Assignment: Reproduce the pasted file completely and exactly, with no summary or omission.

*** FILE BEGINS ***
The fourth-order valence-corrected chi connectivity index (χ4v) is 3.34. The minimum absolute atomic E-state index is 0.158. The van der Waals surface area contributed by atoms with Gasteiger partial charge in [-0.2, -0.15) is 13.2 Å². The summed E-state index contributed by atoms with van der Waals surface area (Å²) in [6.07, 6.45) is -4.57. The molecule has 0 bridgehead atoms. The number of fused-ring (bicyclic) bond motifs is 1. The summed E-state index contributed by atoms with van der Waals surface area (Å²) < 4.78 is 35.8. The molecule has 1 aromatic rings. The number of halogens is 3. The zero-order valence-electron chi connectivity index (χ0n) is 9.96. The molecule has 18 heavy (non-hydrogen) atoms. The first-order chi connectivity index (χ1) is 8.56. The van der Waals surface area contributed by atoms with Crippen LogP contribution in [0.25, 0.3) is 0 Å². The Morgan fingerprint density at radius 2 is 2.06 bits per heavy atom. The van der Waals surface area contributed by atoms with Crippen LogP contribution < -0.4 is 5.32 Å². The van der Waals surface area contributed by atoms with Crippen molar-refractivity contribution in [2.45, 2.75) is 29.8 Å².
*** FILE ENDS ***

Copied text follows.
The fourth-order valence-corrected chi connectivity index (χ4v) is 3.34. The minimum absolute atomic E-state index is 0.158. The van der Waals surface area contributed by atoms with Gasteiger partial charge in [-0.2, -0.15) is 13.2 Å². The summed E-state index contributed by atoms with van der Waals surface area (Å²) in [6.07, 6.45) is -4.57. The molecule has 0 bridgehead atoms. The number of fused-ring (bicyclic) bond motifs is 1. The summed E-state index contributed by atoms with van der Waals surface area (Å²) < 4.78 is 35.8. The molecule has 1 aromatic rings. The number of halogens is 3. The zero-order valence-electron chi connectivity index (χ0n) is 9.96. The molecule has 18 heavy (non-hydrogen) atoms. The first-order chi connectivity index (χ1) is 8.56. The van der Waals surface area contributed by atoms with Crippen LogP contribution in [0.25, 0.3) is 0 Å². The Morgan fingerprint density at radius 2 is 2.06 bits per heavy atom. The van der Waals surface area contributed by atoms with Crippen LogP contribution < -0.4 is 5.32 Å². The van der Waals surface area contributed by atoms with Crippen molar-refractivity contribution in [2.45, 2.75) is 29.8 Å².